Environmental Literature | Social Justice | Sustainable Futures
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How do environmental issues register differently in different cultures?

February 4th, 2017 | Posted by Nanki Singh in Uncategorized

It can be taken as given, that culture plays a fundamental role in all aspects of our lives. Human behaviors, meanings, attitudes and cognitions are dictated by the cultures we are brought up in. In this context, the meanings we assign to the environment, and our relationship with the environment are defined by our cultural constructs. We often remain oblivious to this nuance of culture- its so deeply ingrained in our upbringing- that it becomes normative. However, the centrality of culture involves a paradox. On one side the possession of culture is viewed as the defining attribute of humans. It is an inescapable aspect of any human phenomenon, including how people shape the environment, use the environment and interact with it. Concurrently, culture divides the single human species into groups that are so varied that they can be seen as sub-species. This is why people differ with the extent to which they perceive environmental issues. This variability is thus an important attribute of humans. It prescribes an individuals role and attitude, with respect to the environment. Are we above the environment? Are we a part of the environment? Does the environment exist simply as a resource for our use and consumption or is it something we have a reverential attitude towards?

Attitudes towards environmental issues, tend fall along a continuum. from not being concerned to being very concerned. “Each of these sets of concerns reflects different underlying values. We refer to these as egoistic, altruistic, and biospheric attitudes. Egoistic concerns are focused on the individual, and reflect a concern about environmental problems for self. These concerns include personal health, financial well-being, quality of life, and availability of resources. Altruistic concerns focus on people other than self, including friends, family, community, future generations, or humanity. Finally, biospheric concerns focus on all living things, including plants, animals, ecosystems, and the biosphere.” (Shultz)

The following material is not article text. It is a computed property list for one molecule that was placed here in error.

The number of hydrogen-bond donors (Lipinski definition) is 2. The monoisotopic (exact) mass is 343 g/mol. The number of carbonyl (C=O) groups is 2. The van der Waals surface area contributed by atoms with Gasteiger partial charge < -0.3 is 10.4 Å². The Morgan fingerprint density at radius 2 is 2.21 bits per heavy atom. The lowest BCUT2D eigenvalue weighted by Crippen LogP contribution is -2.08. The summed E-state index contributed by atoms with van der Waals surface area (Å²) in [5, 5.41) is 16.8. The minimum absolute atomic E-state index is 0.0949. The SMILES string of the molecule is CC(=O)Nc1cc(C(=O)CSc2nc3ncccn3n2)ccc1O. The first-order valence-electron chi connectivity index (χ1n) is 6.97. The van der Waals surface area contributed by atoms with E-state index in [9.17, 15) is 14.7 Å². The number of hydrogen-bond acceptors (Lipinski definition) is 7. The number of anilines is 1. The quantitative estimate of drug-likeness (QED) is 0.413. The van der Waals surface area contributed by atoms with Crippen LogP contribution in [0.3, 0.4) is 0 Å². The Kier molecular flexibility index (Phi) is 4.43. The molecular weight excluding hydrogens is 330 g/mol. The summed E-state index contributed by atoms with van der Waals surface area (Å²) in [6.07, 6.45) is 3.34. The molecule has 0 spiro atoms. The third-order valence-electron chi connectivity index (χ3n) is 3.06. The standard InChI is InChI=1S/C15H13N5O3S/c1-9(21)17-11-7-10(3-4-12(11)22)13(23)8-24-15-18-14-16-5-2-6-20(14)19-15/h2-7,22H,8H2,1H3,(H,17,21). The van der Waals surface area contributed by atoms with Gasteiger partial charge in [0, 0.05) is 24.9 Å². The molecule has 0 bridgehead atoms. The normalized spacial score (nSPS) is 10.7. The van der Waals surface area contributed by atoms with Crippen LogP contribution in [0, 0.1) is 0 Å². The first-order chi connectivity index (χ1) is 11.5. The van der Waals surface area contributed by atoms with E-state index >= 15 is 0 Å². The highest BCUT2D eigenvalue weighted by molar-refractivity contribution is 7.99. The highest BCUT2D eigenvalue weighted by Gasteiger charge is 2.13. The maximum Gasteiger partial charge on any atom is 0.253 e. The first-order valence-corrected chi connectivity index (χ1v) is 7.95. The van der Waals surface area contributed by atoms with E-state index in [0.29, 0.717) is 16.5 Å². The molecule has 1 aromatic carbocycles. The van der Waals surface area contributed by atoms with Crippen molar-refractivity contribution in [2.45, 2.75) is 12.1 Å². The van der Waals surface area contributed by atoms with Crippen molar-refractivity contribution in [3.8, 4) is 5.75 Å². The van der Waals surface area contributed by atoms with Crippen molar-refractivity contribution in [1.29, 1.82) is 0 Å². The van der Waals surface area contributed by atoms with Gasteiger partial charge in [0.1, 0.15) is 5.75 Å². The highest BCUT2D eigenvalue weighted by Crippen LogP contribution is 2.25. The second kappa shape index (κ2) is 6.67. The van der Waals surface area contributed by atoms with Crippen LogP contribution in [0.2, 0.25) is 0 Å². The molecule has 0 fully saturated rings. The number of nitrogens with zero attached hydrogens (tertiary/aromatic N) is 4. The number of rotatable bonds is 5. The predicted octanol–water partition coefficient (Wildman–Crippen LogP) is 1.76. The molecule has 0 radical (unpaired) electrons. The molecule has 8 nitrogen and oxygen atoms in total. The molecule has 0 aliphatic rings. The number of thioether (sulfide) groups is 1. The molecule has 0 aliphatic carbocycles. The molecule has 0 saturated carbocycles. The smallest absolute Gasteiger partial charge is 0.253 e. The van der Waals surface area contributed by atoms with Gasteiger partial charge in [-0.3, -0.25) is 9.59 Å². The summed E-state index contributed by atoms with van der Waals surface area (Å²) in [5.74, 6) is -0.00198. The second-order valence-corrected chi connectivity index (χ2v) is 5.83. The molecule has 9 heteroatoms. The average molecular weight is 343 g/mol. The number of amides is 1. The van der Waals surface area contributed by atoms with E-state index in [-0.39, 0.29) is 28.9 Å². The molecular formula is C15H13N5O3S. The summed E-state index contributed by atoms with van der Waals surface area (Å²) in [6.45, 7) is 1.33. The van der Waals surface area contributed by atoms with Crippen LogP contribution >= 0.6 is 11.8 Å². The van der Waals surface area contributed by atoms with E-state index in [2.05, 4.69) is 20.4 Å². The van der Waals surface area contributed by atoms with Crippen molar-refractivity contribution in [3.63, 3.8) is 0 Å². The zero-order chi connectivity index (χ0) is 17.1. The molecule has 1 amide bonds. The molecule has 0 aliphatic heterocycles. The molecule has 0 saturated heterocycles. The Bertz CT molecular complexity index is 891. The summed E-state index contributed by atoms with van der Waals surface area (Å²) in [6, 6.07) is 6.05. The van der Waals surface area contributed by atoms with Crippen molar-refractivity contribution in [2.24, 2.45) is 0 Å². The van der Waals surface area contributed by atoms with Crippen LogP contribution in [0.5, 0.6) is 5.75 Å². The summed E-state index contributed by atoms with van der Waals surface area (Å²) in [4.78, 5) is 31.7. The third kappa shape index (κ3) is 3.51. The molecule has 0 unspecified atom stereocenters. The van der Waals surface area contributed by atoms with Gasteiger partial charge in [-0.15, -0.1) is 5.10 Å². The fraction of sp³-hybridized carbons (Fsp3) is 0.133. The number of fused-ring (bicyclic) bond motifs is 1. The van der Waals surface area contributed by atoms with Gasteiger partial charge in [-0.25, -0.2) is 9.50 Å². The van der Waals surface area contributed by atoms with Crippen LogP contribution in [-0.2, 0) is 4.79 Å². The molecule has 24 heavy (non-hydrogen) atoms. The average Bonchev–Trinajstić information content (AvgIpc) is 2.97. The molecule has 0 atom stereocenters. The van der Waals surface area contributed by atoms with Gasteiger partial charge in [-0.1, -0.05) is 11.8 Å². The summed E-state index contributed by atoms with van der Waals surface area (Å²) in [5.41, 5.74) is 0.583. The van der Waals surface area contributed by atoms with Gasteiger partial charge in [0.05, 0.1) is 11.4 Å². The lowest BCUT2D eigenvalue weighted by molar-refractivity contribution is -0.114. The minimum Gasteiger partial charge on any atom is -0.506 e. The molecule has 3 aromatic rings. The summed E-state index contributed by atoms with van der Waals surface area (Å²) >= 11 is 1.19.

“The UN Declaration on the Rights of Indigenous Peoples, endorsed by the UN Human Rights Council in June 2006, recognizes that, “Respect for indigenous knowledge, cultures and traditional practices contributes to sustainable and equitable development and proper management of the environment”

Muslims believe that all creations of Allah i.e. animals and trees, glorify God in their own way. “Seest thou not that to Allah bow down in worship all things that are in the heavens and on earth, -the sun, the moon, the stars; the hills, the trees, the animals; and a great number among mankind?” (QURAN 22:18) “But waste not by excess: for Allah loveth not the wasters” (Quran 6:141, Yusuf Ali translation). Looking at Christianity, Genesis 2:15 says “The Lord God took the man and put him in the Garden of Eden to work it and take care of it.” Hinduism advocates the worship of the sun, wind, land, trees, plants, and water. Likewise, respect and conservation of wildlife are part of the cultures’ ethos. Buddhism teaches, “Aware of the suffering caused by the destruction of life, I undertake to cultivate compassion and learn ways to protect the lives of people, animals, plants, and minerals. I am determined not to kill, not to let others kill, and not to condone any act of killing in the world, in my thinking, and in my way of life.“Globally, bodies like The Convention on Biological Diversity (1992 Rio Earth Summit) are dedicated to promote sustainable development. They recognize biological diversity and the need to protect the environment as a trans-national and inter-cultural issue. They believe it encompasses more than plants, animals and microorganisms and their ecosystems— it is also about people.

Ultimately, there is no escaping one truth that remains the same for all members of this planet. We all inhabit this earth, as have our ancestors and as will our successors. We are being blatantly selfish, and killing a system that supports us. Whether we choose to follow, or ignore what our culture advocates, we cannot ignore the escalation of ecological problems, especially those we are currently facing. We must recognize the inevitable ruination that we will all be subject to, regardless of our culture, gender or nationality. Our ignorance and apathy is leading to deaths and we must effectively work to solve the issue.

 

 

Works Cited

Chhibber, Bharti. “Indian Cultural Heritage and Environmental Conservation through Traditional Knowledge.” Indian Cultural Heritage and Environmental Conservation through Traditional (…) – Mainstream Weekly. Mainstream Weekly, n.d. Web. 03 Feb. 2017.

Schultz, P. Wesley. “Environmental Attitudes and Behaviors Across Cultures.” . California State University, n.d. Web. 03 Feb. 2017.

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